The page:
I have wanted to take part in the Pineland Farms Trail Challenge for the past few years, but since it is on Memorial Day Weekend and I am rarely home I haven’t been able to until this year. I can now see why everybody raves about how great it is.
This is a tough race. It is made up of 25 kilometer loops, where runners can run 1 loop (25k), 2 loops (50k) or a 3½ mile mini-loop and then 3 full loops (50 mile).
There are a lot of turns (click map above for PDF download.) The course is very easy to follow, with plenty of surveyor’s flags and arrows pointing which way to go. When in doubt, you always turn left and can’t go too far wrong.
There are a couple of short but very steep downhills each loop, but otherwise there isn’t anything that individually would seem very difficult. However, you can never rest on this course. You are always climbing or descending; there are no flat sections to this course at all:
You run for 95% of the time on dirt trails in the woods or on a mowed path through the numerous meadows in the area. The meadows were actually much tougher than the woods, because the footing wasn’t nearly as good with many bumps and holes that really beat the hell out of your ankles.
For anybody looking for a challenge, I have to highly recommend this event. It may be very challenging, but the trails are beautiful and are a lot of fun to run on.
And, of course, the race is extremely well supported. There are 4 aid stations, which you run past multiple times each loop. In effect, there are a total of 8 aid stations for every 25 kilometer loop that you run. Each aid station is stocked with anything that you might want during the race, from water, coke, mountain dew, and gatorade down to potatoes with salt bowls, 12 pounds of gummy bears per aid station, s-caps, pretzels, PB&J sandwiches, skittles, and even hand sanitizer and sunscreen.
Being in Maine, the weather can be a bit unpredictable, but this year it was pretty close to ideal for most of the day. The temperatures got up into the mid-60s with some humidity, but some clouds rolled in with some sprinkles and showers late in the morning to cool off the runners. The 50 milers still had to contend with the heat and humidity once the sun came back out, but for the majority of the runners it was great.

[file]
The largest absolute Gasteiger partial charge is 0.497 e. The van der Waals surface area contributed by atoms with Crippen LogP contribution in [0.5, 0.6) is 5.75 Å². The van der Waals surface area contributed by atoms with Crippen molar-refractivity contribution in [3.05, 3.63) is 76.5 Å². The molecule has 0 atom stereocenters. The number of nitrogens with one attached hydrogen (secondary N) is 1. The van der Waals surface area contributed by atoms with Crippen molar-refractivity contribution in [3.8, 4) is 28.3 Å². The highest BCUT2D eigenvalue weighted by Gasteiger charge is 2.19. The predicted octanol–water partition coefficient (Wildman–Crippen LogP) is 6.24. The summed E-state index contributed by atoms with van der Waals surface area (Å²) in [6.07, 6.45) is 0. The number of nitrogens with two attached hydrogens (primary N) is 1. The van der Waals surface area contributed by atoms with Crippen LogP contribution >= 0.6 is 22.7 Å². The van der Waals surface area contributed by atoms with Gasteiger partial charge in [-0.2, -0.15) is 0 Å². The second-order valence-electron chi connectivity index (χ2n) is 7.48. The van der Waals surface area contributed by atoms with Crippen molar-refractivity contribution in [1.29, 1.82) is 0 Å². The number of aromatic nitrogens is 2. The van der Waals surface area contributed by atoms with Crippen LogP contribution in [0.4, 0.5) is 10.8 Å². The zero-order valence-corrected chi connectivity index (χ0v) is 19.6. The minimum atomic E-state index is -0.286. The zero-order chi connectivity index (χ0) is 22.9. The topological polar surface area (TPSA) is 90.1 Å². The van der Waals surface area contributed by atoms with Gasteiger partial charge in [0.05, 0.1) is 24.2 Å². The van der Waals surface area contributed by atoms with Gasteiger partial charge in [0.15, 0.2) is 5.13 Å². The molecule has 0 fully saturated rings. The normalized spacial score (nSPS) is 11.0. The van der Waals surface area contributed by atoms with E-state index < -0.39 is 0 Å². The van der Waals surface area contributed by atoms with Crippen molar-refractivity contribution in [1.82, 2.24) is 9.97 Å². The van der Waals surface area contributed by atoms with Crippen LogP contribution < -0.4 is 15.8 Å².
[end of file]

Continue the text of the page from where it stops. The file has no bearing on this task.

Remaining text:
My wife and I got there shortly after 5:00 in the morning to help set up aid stations and to set up some canopies that we brought with us. It took a few trips to cart all of the supplies out to the 2 aid stations that we helped set up (Valley Farms and the Yurt) and in the process the 50 mile race got started.
I amused myself by yelling out the 50 milers how great they all looked as they went by, since they were about 1¼ miles into the race at that point.
Brian Rusiecki got off to an early lead, which he would build up throughout the day. (In fact, he ran 50 miles at a faster pace than I ran 50 kilometers.)
We were still setting up the Yurt aid station as he came by the 3rd time on his first lap. As I got ready to return the jeep and get over to my car so that I could get ready for my race, the race director was also about to head back up and was just waiting to see him come by. Apparently, we was constantly finding himself just missing Brian by a minute or two as he ran the course.
The First Loop
After making my way to the starting line, Ian gave a short and humorous pre-race speech to the runners and then the cowbell was rang and we were off!
The first few miles are predominantly downhill, and my goal going into this race was to run as fast as I felt I could comfortably run until my marathon from a few weeks ago caught up to me. Then I’d slow down.
Of course, that meant that I went out pretty quick. I quickly decided to dial back the pace a little so that I didn’t have to run alone, and formed a lead pack with a few other guys. Then we came to another downhill stretch and I just let loose and decided I’d worry about running with others later.
After about 3 miles, the lead pack had formed again and I was running with Leigh Schmitt, who held the course record, Dave Hannon, and Dave Herr, whom I had met at the Pisgah 50k back in 2007 (which he won, by the way.) Paul Young also joined the lead pack a few times in these early miles, who had also beaten me at Pisgah.
That’s some good company to be keeping.